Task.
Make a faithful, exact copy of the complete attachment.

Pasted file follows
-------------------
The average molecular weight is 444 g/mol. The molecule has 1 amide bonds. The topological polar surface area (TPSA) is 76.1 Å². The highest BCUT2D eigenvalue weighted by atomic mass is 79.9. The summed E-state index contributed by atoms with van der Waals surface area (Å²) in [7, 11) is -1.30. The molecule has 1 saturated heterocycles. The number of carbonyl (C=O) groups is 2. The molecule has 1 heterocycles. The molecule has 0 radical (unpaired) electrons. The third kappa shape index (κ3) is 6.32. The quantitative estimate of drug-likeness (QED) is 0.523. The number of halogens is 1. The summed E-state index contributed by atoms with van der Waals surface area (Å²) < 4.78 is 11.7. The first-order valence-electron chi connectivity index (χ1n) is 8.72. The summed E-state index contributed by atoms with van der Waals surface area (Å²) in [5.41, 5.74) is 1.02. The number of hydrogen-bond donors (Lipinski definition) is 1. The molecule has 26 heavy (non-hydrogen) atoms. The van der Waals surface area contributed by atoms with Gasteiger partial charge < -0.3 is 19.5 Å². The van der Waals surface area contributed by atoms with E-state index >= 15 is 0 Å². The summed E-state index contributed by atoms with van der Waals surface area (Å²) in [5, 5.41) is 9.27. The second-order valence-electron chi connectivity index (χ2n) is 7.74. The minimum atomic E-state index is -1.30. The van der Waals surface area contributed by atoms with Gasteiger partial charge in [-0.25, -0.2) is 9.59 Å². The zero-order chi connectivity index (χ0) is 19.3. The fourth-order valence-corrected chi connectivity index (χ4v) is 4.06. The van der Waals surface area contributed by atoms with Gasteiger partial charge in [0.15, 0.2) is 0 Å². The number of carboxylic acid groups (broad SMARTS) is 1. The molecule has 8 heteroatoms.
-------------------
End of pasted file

The average molecular weight is 444 g/mol. The molecule has 1 amide bonds. The topological polar surface area (TPSA) is 76.1 Å². The highest BCUT2D eigenvalue weighted by atomic mass is 79.9. The summed E-state index contributed by atoms with van der Waals surface area (Å²) in [7, 11) is -1.30. The molecule has 1 saturated heterocycles. The number of carbonyl (C=O) groups is 2. The molecule has 1 heterocycles. The molecule has 0 radical (unpaired) electrons. The third kappa shape index (κ3) is 6.32. The quantitative estimate of drug-likeness (QED) is 0.523. The number of halogens is 1. The summed E-state index contributed by atoms with van der Waals surface area (Å²) < 4.78 is 11.7. The first-order valence-electron chi connectivity index (χ1n) is 8.72. The summed E-state index contributed by atoms with van der Waals surface area (Å²) in [5.41, 5.74) is 1.02. The number of hydrogen-bond donors (Lipinski definition) is 1. The molecule has 26 heavy (non-hydrogen) atoms. The van der Waals surface area contributed by atoms with Gasteiger partial charge < -0.3 is 19.5 Å². The van der Waals surface area contributed by atoms with E-state index >= 15 is 0 Å². The summed E-state index contributed by atoms with van der Waals surface area (Å²) in [5, 5.41) is 9.27. The second-order valence-electron chi connectivity index (χ2n) is 7.74. The minimum atomic E-state index is -1.30. The van der Waals surface area contributed by atoms with Gasteiger partial charge in [-0.25, -0.2) is 9.59 Å². The zero-order chi connectivity index (χ0) is 19.3. The fourth-order valence-corrected chi connectivity index (χ4v) is 4.06. The van der Waals surface area contributed by atoms with Gasteiger partial charge in [0.15, 0.2) is 0 Å². The number of carboxylic acid groups (broad SMARTS) is 1. The molecule has 8 heteroatoms.